When Lakewood Mayor and Township Committeeman Ray Coles ran his first Township Committee race in 2002, there was a strong movement among senior communities along the Route 70 corridor to secede from Lakewood Township. Mr. Coles spent a large segment of his maiden campaign convincing these residents to remain part and parcel of the fabric of our Township. Yes, Lakewood was growing and diversifying – but that would only be a boon to everyone in town in the long run.
“I was Lakewood’s biggest cheerleader,” Mayor Coles plainly states.
Indeed, Lakewood continued blossoming over the subsequent decade-and-a-half and Mayor Coles is proud to say that his promise to the seniors was vindicated. Growth and advancement have gone hand-in-hand under his watch. Lakewood has among the fastest growing and youngest populations of any municipality in the entire nation. But more than in quantity, the quality of community life has risen in countless ways as well.
“When I started off in office, many private schools were located in single family homes,” Mayor Coles recounts. “Today, Lakewood is filled with state-of-the-art campuses that offer great promise for the children of our community.”
Certainly, the Roshei Mosdos, parents and philanthropists of our community deserve lots of credit for the sophistication of our community’s Mosdos, but the Township government played a very significant role as well. Mayor Coles speaks with passion about how he and other Township officials helped over fifty schools secure parcels of land, including in the Oak Street area, to build adequate facilities for the children.
Mayor Coles notes that before this program started, the Mosdos had over 3,000 children learning in trailers along with those learning in private homes. Those were not appropriate environments for kids, which propelled the Township to focus on land for schools. Since then our Mosdos have added an additional 15,000 children, bli ayin hora, accommodating them in a way that was previously out of reach. With more schools, and more classrooms, it is easier to accommodate every child applying to school, and reduces the instances of painful rejection. Mayor Coles also notes that by doing this the Township was able to bring down costs of running a school, helping keep tuition costs Lakewood’s strapped parents under control.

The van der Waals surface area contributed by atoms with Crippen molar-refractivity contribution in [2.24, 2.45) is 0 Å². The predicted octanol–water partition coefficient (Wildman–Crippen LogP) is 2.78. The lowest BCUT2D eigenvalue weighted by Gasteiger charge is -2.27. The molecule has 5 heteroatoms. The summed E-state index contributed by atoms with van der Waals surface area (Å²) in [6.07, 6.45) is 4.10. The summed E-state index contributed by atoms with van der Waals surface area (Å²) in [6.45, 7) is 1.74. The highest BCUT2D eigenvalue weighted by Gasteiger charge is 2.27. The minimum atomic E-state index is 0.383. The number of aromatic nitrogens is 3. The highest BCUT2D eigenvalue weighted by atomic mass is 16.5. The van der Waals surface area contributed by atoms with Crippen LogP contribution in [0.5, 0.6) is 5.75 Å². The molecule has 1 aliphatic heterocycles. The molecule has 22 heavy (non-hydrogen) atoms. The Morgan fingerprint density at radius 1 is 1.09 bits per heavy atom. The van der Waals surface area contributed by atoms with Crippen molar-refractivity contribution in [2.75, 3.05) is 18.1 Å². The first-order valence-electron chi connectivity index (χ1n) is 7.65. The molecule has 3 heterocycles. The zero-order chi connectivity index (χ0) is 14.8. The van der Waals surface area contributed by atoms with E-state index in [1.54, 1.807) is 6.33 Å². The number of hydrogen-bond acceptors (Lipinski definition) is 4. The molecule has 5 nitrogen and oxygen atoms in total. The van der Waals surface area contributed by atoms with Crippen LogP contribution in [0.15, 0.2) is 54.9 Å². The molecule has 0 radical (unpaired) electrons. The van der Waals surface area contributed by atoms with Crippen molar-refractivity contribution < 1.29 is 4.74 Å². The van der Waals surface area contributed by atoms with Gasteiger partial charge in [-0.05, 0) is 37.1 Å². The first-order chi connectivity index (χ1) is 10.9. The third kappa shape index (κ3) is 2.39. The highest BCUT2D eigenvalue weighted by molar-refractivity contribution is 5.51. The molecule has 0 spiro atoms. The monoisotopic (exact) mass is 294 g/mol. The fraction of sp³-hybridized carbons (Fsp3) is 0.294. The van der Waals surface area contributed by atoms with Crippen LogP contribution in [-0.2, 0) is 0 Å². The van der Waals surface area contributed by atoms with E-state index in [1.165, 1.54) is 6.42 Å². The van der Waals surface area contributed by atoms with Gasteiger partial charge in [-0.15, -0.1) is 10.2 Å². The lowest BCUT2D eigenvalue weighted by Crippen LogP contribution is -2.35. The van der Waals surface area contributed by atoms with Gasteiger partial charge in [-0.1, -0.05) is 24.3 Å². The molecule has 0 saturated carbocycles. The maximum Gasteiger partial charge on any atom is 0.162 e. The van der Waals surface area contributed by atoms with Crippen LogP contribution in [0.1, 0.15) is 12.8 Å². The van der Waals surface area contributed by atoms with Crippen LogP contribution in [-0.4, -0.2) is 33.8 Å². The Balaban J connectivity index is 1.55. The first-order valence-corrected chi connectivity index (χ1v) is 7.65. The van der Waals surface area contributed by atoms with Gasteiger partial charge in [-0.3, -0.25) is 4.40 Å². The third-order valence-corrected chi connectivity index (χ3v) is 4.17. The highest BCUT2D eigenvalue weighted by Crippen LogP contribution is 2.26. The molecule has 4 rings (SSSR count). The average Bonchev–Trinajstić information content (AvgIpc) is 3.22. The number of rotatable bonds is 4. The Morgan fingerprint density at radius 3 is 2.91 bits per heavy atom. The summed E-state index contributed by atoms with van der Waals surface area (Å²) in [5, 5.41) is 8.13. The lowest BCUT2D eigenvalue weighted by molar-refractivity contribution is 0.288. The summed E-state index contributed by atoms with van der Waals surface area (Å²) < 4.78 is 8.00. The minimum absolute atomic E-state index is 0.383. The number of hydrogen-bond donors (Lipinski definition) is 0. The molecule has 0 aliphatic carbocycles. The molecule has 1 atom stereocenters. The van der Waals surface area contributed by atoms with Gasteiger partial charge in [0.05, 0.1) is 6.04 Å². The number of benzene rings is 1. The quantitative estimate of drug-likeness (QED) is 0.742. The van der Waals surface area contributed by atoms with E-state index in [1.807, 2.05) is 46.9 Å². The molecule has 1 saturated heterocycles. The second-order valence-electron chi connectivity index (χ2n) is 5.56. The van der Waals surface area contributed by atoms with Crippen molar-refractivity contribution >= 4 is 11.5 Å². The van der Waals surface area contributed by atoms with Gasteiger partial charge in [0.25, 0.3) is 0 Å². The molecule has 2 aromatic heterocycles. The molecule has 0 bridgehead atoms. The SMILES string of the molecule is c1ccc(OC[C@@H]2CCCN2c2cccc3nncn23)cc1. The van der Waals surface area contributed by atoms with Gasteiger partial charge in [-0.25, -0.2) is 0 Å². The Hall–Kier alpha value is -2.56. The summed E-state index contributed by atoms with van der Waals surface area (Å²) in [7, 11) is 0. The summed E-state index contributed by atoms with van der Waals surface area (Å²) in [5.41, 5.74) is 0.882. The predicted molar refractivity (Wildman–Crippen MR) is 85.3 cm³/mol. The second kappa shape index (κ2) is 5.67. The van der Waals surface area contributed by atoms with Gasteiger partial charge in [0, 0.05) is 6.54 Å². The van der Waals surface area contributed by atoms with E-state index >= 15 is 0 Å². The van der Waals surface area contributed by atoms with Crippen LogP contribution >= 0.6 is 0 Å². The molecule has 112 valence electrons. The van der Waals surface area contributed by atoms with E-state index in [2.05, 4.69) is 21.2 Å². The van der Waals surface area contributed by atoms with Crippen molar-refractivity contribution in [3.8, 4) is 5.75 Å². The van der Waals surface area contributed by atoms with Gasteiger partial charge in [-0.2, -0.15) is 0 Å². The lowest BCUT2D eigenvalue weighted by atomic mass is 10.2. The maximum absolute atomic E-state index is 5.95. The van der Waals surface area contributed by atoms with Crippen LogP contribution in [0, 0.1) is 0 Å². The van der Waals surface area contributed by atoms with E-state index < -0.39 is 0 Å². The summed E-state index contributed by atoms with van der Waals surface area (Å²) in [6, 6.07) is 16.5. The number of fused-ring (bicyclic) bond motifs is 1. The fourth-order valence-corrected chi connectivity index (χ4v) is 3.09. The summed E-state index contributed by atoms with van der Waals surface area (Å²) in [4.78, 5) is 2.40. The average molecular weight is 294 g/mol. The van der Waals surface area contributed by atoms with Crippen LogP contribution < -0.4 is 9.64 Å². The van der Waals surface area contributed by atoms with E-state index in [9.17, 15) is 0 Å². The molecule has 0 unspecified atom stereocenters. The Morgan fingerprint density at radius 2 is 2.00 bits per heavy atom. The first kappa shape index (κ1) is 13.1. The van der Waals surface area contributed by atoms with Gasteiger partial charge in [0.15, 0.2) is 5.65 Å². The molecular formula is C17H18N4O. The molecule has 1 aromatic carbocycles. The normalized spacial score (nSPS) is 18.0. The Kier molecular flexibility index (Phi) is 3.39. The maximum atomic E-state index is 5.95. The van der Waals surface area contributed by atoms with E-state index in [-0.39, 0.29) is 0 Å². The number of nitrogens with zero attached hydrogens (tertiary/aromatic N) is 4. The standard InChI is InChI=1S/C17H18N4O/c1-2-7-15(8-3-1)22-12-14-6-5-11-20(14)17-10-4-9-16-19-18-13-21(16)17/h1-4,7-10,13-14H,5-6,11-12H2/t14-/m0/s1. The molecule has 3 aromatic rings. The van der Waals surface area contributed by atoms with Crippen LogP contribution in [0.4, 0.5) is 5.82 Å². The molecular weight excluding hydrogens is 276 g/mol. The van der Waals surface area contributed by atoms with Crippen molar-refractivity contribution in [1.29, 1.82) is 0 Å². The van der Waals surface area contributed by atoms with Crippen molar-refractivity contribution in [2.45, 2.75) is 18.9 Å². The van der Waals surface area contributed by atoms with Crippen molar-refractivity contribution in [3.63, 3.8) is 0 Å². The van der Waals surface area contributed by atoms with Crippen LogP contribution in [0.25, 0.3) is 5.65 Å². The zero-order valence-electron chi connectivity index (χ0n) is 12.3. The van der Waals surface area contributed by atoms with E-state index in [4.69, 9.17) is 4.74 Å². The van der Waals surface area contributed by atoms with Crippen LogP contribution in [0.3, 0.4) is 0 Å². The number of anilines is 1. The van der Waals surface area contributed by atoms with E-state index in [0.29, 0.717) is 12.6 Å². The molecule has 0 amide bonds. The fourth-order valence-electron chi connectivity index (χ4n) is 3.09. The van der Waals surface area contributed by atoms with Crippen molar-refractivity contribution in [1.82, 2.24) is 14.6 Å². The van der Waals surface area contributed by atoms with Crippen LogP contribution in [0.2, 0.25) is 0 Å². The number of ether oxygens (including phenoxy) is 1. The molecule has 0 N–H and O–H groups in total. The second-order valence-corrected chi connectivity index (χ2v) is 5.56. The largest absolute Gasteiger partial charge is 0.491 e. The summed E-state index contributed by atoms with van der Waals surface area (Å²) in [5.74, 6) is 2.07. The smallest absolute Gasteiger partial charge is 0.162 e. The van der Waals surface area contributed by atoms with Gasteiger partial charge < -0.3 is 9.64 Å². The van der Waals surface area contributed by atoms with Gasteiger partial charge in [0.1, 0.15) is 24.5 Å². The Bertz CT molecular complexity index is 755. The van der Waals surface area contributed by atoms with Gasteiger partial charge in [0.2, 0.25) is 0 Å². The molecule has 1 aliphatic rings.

To put it mildly, governments do not always utilize their resources to the betterment of the lives of everyday families, but Lakewood clearly have lived up to this. In addition to utilizing Township land to secure an adequate chinuch, Mayor Coles takes particular pride in helping get another trailblazing project off the ground: the Lakewood Commons affordable housing project, in the Vine Street area.
Lakewood Commons is a bustling contemporary affordable housing community, filled with low and moderate income families who were given the opportunity to enjoy their dream of home ownership. One hundred and ninety two families currently reside in the development – which has three completed phases – and Phase Four, with an additional sixty six units, in under construction.
This project is a reality thanks to the cooperation of officials at all levels of government. However, it is fair to say that no elected official played as significant a role as Ray Coles. Mr. Coles has made affordable housing a high priority personal project for years. He helped secure Township land for the project and cut through lots of bureaucratic red tape. The Mayor’s forceful advocacy also helped bring other elected officials on board.
As a result, 192 families are living in homes that were not affordable to them. Mayor Coles’ only regret is that this project will only accommodate 455 families upon completion and not thousands more. In NJ, affordable housing is a constitutional right guaranteed by the State Constitution, the only state in the Union to have such a requirement. He is proud that Lakewood, unlike other towns that fight affordable housing, has embraced the effort to help families in need. Hopefully, many more families can be accommodated through additional projects in the upcoming years.
No wonder, the primary thoroughfare in Lakewood Commons is named “Coles Way,” something that makes the Mayor…in popular jargon…kvell. “Every time I hear someone tell me how much his or her family is thriving in an affordable home, I am reminded once again why public service is so rewarding,” he says.
This Tuesday, June 6th, is Primary Day in the Township Committee race. Mayor Coles urges all registered Democrats to show up to the polls and pull the lever for him and his running mate, Moshe Raitzik. “Let us build upon all that we’ve accomplished,” he says.